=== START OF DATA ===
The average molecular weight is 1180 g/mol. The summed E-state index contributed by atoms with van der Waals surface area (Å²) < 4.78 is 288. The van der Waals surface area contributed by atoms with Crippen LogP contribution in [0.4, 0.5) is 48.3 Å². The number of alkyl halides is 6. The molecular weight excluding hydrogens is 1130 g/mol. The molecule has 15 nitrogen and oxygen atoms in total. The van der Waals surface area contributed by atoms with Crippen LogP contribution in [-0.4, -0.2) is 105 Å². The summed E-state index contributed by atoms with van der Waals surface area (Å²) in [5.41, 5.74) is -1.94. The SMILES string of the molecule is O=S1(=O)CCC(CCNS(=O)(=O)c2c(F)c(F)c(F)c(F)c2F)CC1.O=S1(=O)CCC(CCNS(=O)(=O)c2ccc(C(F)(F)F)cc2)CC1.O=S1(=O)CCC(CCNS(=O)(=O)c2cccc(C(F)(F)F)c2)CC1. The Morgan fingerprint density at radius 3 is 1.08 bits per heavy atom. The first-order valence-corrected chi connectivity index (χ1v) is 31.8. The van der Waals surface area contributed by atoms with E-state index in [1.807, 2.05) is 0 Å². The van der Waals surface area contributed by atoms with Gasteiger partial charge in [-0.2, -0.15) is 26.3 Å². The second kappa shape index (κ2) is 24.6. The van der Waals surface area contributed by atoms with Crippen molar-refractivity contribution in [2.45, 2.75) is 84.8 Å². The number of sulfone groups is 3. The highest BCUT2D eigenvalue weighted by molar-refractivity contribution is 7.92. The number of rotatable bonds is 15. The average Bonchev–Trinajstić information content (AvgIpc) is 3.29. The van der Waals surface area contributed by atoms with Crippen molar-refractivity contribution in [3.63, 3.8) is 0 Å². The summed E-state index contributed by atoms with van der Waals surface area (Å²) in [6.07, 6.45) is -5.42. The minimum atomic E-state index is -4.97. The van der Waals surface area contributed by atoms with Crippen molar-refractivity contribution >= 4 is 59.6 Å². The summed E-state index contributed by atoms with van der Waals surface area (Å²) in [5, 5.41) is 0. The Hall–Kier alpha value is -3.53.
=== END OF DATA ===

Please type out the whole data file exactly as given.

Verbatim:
The average molecular weight is 1180 g/mol. The summed E-state index contributed by atoms with van der Waals surface area (Å²) < 4.78 is 288. The van der Waals surface area contributed by atoms with Crippen LogP contribution in [0.4, 0.5) is 48.3 Å². The number of alkyl halides is 6. The molecular weight excluding hydrogens is 1130 g/mol. The molecule has 15 nitrogen and oxygen atoms in total. The van der Waals surface area contributed by atoms with Crippen LogP contribution in [-0.4, -0.2) is 105 Å². The summed E-state index contributed by atoms with van der Waals surface area (Å²) in [5.41, 5.74) is -1.94. The SMILES string of the molecule is O=S1(=O)CCC(CCNS(=O)(=O)c2c(F)c(F)c(F)c(F)c2F)CC1.O=S1(=O)CCC(CCNS(=O)(=O)c2ccc(C(F)(F)F)cc2)CC1.O=S1(=O)CCC(CCNS(=O)(=O)c2cccc(C(F)(F)F)c2)CC1. The Morgan fingerprint density at radius 3 is 1.08 bits per heavy atom. The first-order valence-corrected chi connectivity index (χ1v) is 31.8. The van der Waals surface area contributed by atoms with E-state index in [1.807, 2.05) is 0 Å². The van der Waals surface area contributed by atoms with Gasteiger partial charge in [-0.2, -0.15) is 26.3 Å². The second kappa shape index (κ2) is 24.6. The van der Waals surface area contributed by atoms with Crippen molar-refractivity contribution in [2.45, 2.75) is 84.8 Å². The number of sulfone groups is 3. The highest BCUT2D eigenvalue weighted by molar-refractivity contribution is 7.92. The number of rotatable bonds is 15. The average Bonchev–Trinajstić information content (AvgIpc) is 3.29. The van der Waals surface area contributed by atoms with Crippen molar-refractivity contribution in [3.63, 3.8) is 0 Å². The summed E-state index contributed by atoms with van der Waals surface area (Å²) in [6.07, 6.45) is -5.42. The minimum atomic E-state index is -4.97. The van der Waals surface area contributed by atoms with Crippen molar-refractivity contribution >= 4 is 59.6 Å². The summed E-state index contributed by atoms with van der Waals surface area (Å²) in [5, 5.41) is 0. The Hall–Kier alpha value is -3.53.